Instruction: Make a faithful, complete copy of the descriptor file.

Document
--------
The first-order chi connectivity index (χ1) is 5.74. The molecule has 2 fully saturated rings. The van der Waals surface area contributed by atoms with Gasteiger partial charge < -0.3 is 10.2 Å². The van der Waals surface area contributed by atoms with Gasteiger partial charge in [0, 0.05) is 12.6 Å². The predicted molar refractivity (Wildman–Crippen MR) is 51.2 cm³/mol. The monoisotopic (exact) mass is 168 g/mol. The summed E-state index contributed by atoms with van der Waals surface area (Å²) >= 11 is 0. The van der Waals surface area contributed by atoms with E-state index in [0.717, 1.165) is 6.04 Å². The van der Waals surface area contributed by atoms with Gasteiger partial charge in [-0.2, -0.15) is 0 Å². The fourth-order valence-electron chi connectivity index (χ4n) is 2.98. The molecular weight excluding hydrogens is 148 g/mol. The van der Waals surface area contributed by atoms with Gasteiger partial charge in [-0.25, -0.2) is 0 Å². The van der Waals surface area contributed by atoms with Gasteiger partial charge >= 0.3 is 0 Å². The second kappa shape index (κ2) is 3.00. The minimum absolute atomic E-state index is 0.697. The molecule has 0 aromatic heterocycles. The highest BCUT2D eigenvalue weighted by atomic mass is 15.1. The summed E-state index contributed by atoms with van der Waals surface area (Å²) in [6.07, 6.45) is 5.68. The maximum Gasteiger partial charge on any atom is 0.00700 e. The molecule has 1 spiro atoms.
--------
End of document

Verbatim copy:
The first-order chi connectivity index (χ1) is 5.74. The molecule has 2 fully saturated rings. The van der Waals surface area contributed by atoms with Gasteiger partial charge < -0.3 is 10.2 Å². The van der Waals surface area contributed by atoms with Gasteiger partial charge in [0, 0.05) is 12.6 Å². The predicted molar refractivity (Wildman–Crippen MR) is 51.2 cm³/mol. The monoisotopic (exact) mass is 168 g/mol. The summed E-state index contributed by atoms with van der Waals surface area (Å²) >= 11 is 0. The van der Waals surface area contributed by atoms with E-state index in [0.717, 1.165) is 6.04 Å². The van der Waals surface area contributed by atoms with Gasteiger partial charge in [-0.2, -0.15) is 0 Å². The fourth-order valence-electron chi connectivity index (χ4n) is 2.98. The molecular weight excluding hydrogens is 148 g/mol. The van der Waals surface area contributed by atoms with Gasteiger partial charge in [-0.25, -0.2) is 0 Å². The van der Waals surface area contributed by atoms with Gasteiger partial charge >= 0.3 is 0 Å². The second kappa shape index (κ2) is 3.00. The minimum absolute atomic E-state index is 0.697. The molecule has 0 aromatic heterocycles. The highest BCUT2D eigenvalue weighted by atomic mass is 15.1. The summed E-state index contributed by atoms with van der Waals surface area (Å²) in [6.07, 6.45) is 5.68. The maximum Gasteiger partial charge on any atom is 0.00700 e. The molecule has 1 spiro atoms.